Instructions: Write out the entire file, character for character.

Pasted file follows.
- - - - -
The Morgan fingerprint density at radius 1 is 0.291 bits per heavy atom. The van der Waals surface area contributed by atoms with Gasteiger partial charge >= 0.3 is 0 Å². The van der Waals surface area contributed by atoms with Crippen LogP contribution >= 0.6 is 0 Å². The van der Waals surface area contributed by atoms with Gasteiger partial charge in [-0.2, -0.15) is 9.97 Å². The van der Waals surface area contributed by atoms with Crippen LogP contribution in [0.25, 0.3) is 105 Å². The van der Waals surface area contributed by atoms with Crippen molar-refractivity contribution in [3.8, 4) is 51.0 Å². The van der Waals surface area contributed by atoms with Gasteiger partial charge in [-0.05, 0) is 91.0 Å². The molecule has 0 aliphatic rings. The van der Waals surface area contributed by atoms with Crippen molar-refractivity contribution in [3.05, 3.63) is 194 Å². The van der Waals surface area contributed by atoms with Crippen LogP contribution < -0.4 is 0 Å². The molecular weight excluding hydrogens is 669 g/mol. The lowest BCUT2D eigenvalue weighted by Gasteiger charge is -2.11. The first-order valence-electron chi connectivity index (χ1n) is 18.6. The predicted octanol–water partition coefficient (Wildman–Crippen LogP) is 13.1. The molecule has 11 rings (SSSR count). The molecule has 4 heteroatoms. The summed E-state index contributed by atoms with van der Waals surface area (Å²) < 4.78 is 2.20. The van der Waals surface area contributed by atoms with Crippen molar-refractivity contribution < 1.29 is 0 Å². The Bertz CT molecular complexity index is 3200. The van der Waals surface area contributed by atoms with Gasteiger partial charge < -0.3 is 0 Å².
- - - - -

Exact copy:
The Morgan fingerprint density at radius 1 is 0.291 bits per heavy atom. The van der Waals surface area contributed by atoms with Gasteiger partial charge >= 0.3 is 0 Å². The van der Waals surface area contributed by atoms with Crippen LogP contribution >= 0.6 is 0 Å². The van der Waals surface area contributed by atoms with Gasteiger partial charge in [-0.2, -0.15) is 9.97 Å². The van der Waals surface area contributed by atoms with Crippen LogP contribution in [0.25, 0.3) is 105 Å². The van der Waals surface area contributed by atoms with Crippen molar-refractivity contribution in [3.8, 4) is 51.0 Å². The van der Waals surface area contributed by atoms with Gasteiger partial charge in [-0.05, 0) is 91.0 Å². The molecule has 0 aliphatic rings. The van der Waals surface area contributed by atoms with Crippen molar-refractivity contribution in [3.05, 3.63) is 194 Å². The van der Waals surface area contributed by atoms with Crippen LogP contribution < -0.4 is 0 Å². The molecular weight excluding hydrogens is 669 g/mol. The lowest BCUT2D eigenvalue weighted by Gasteiger charge is -2.11. The first-order valence-electron chi connectivity index (χ1n) is 18.6. The predicted octanol–water partition coefficient (Wildman–Crippen LogP) is 13.1. The molecule has 11 rings (SSSR count). The molecule has 4 heteroatoms. The summed E-state index contributed by atoms with van der Waals surface area (Å²) < 4.78 is 2.20. The van der Waals surface area contributed by atoms with Crippen molar-refractivity contribution < 1.29 is 0 Å². The Bertz CT molecular complexity index is 3200. The van der Waals surface area contributed by atoms with Gasteiger partial charge < -0.3 is 0 Å².